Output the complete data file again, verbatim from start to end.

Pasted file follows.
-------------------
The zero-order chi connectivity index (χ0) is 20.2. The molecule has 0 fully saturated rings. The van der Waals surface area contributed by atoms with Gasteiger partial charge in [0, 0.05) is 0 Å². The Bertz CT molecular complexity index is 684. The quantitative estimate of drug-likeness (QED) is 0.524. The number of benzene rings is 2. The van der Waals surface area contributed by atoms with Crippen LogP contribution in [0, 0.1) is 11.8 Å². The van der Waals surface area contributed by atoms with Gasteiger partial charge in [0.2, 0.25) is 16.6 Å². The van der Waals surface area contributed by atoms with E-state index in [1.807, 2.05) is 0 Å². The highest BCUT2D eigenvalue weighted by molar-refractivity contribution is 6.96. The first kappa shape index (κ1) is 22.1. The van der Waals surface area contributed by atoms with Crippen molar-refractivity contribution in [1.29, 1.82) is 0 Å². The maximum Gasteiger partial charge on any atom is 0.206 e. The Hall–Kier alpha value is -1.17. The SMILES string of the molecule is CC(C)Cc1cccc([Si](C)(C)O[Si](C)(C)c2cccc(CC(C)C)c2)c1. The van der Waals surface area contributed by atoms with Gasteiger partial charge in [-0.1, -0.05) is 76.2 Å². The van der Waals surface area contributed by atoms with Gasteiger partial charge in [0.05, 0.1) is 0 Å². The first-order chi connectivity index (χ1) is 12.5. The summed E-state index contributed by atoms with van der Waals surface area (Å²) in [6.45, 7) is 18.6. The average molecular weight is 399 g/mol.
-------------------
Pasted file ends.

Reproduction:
The zero-order chi connectivity index (χ0) is 20.2. The molecule has 0 fully saturated rings. The van der Waals surface area contributed by atoms with Gasteiger partial charge in [0, 0.05) is 0 Å². The Bertz CT molecular complexity index is 684. The quantitative estimate of drug-likeness (QED) is 0.524. The number of benzene rings is 2. The van der Waals surface area contributed by atoms with Crippen LogP contribution in [0, 0.1) is 11.8 Å². The van der Waals surface area contributed by atoms with Gasteiger partial charge in [0.2, 0.25) is 16.6 Å². The van der Waals surface area contributed by atoms with E-state index in [1.807, 2.05) is 0 Å². The highest BCUT2D eigenvalue weighted by molar-refractivity contribution is 6.96. The first kappa shape index (κ1) is 22.1. The van der Waals surface area contributed by atoms with Crippen molar-refractivity contribution in [1.29, 1.82) is 0 Å². The maximum Gasteiger partial charge on any atom is 0.206 e. The Hall–Kier alpha value is -1.17. The SMILES string of the molecule is CC(C)Cc1cccc([Si](C)(C)O[Si](C)(C)c2cccc(CC(C)C)c2)c1. The van der Waals surface area contributed by atoms with Gasteiger partial charge in [-0.1, -0.05) is 76.2 Å². The van der Waals surface area contributed by atoms with Gasteiger partial charge in [0.05, 0.1) is 0 Å². The first-order chi connectivity index (χ1) is 12.5. The summed E-state index contributed by atoms with van der Waals surface area (Å²) in [6.45, 7) is 18.6. The average molecular weight is 399 g/mol.